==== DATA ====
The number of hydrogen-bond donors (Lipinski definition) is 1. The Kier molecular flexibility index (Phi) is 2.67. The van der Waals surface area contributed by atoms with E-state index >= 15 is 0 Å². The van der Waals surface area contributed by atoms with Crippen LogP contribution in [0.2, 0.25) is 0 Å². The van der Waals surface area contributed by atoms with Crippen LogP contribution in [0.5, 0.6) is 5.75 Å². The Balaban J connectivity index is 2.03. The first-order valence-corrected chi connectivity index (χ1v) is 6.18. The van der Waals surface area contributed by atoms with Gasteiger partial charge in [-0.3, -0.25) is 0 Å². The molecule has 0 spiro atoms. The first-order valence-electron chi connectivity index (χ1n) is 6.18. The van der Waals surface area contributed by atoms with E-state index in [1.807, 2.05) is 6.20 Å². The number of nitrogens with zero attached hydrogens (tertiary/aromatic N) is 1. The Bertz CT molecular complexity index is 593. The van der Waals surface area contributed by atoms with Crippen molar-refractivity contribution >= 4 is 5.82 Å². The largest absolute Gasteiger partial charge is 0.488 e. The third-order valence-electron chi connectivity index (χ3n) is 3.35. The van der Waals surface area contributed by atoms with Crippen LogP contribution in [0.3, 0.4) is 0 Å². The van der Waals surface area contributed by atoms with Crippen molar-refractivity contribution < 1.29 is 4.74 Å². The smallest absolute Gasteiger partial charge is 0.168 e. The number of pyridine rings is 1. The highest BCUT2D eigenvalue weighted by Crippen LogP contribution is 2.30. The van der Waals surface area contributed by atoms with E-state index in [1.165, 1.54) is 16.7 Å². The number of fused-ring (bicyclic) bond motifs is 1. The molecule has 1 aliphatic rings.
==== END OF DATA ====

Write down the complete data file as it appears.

The number of hydrogen-bond donors (Lipinski definition) is 1. The Kier molecular flexibility index (Phi) is 2.67. The van der Waals surface area contributed by atoms with E-state index >= 15 is 0 Å². The van der Waals surface area contributed by atoms with Crippen LogP contribution in [0.2, 0.25) is 0 Å². The van der Waals surface area contributed by atoms with Crippen LogP contribution in [0.5, 0.6) is 5.75 Å². The Balaban J connectivity index is 2.03. The first-order valence-corrected chi connectivity index (χ1v) is 6.18. The van der Waals surface area contributed by atoms with Gasteiger partial charge in [-0.3, -0.25) is 0 Å². The molecule has 0 spiro atoms. The first-order valence-electron chi connectivity index (χ1n) is 6.18. The van der Waals surface area contributed by atoms with E-state index in [1.807, 2.05) is 6.20 Å². The number of nitrogens with zero attached hydrogens (tertiary/aromatic N) is 1. The Bertz CT molecular complexity index is 593. The van der Waals surface area contributed by atoms with Crippen molar-refractivity contribution >= 4 is 5.82 Å². The largest absolute Gasteiger partial charge is 0.488 e. The third-order valence-electron chi connectivity index (χ3n) is 3.35. The van der Waals surface area contributed by atoms with Crippen LogP contribution in [0.3, 0.4) is 0 Å². The van der Waals surface area contributed by atoms with Crippen molar-refractivity contribution < 1.29 is 4.74 Å². The smallest absolute Gasteiger partial charge is 0.168 e. The number of pyridine rings is 1. The highest BCUT2D eigenvalue weighted by Crippen LogP contribution is 2.30. The van der Waals surface area contributed by atoms with E-state index in [1.165, 1.54) is 16.7 Å². The number of fused-ring (bicyclic) bond motifs is 1. The molecule has 1 aliphatic rings.